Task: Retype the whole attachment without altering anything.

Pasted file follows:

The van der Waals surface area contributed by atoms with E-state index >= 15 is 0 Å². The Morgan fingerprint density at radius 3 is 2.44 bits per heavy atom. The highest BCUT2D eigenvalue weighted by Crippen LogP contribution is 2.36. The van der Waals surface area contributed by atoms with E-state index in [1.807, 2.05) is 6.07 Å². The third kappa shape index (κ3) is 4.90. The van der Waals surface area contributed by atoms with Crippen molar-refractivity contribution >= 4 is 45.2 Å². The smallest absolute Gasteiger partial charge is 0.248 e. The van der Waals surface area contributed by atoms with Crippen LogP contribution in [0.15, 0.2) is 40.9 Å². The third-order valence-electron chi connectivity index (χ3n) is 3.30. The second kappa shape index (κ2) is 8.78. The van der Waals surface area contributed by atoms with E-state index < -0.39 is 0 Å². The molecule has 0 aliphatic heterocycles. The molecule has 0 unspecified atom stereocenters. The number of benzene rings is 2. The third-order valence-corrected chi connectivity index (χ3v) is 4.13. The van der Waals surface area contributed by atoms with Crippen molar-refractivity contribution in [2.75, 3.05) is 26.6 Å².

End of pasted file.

The van der Waals surface area contributed by atoms with E-state index >= 15 is 0 Å². The Morgan fingerprint density at radius 3 is 2.44 bits per heavy atom. The highest BCUT2D eigenvalue weighted by Crippen LogP contribution is 2.36. The van der Waals surface area contributed by atoms with E-state index in [1.807, 2.05) is 6.07 Å². The third kappa shape index (κ3) is 4.90. The van der Waals surface area contributed by atoms with Crippen molar-refractivity contribution >= 4 is 45.2 Å². The smallest absolute Gasteiger partial charge is 0.248 e. The van der Waals surface area contributed by atoms with Crippen LogP contribution in [0.15, 0.2) is 40.9 Å². The third-order valence-electron chi connectivity index (χ3n) is 3.30. The second kappa shape index (κ2) is 8.78. The van der Waals surface area contributed by atoms with E-state index < -0.39 is 0 Å². The molecule has 0 aliphatic heterocycles. The molecule has 0 unspecified atom stereocenters. The number of benzene rings is 2. The third-order valence-corrected chi connectivity index (χ3v) is 4.13. The van der Waals surface area contributed by atoms with Crippen molar-refractivity contribution in [2.75, 3.05) is 26.6 Å².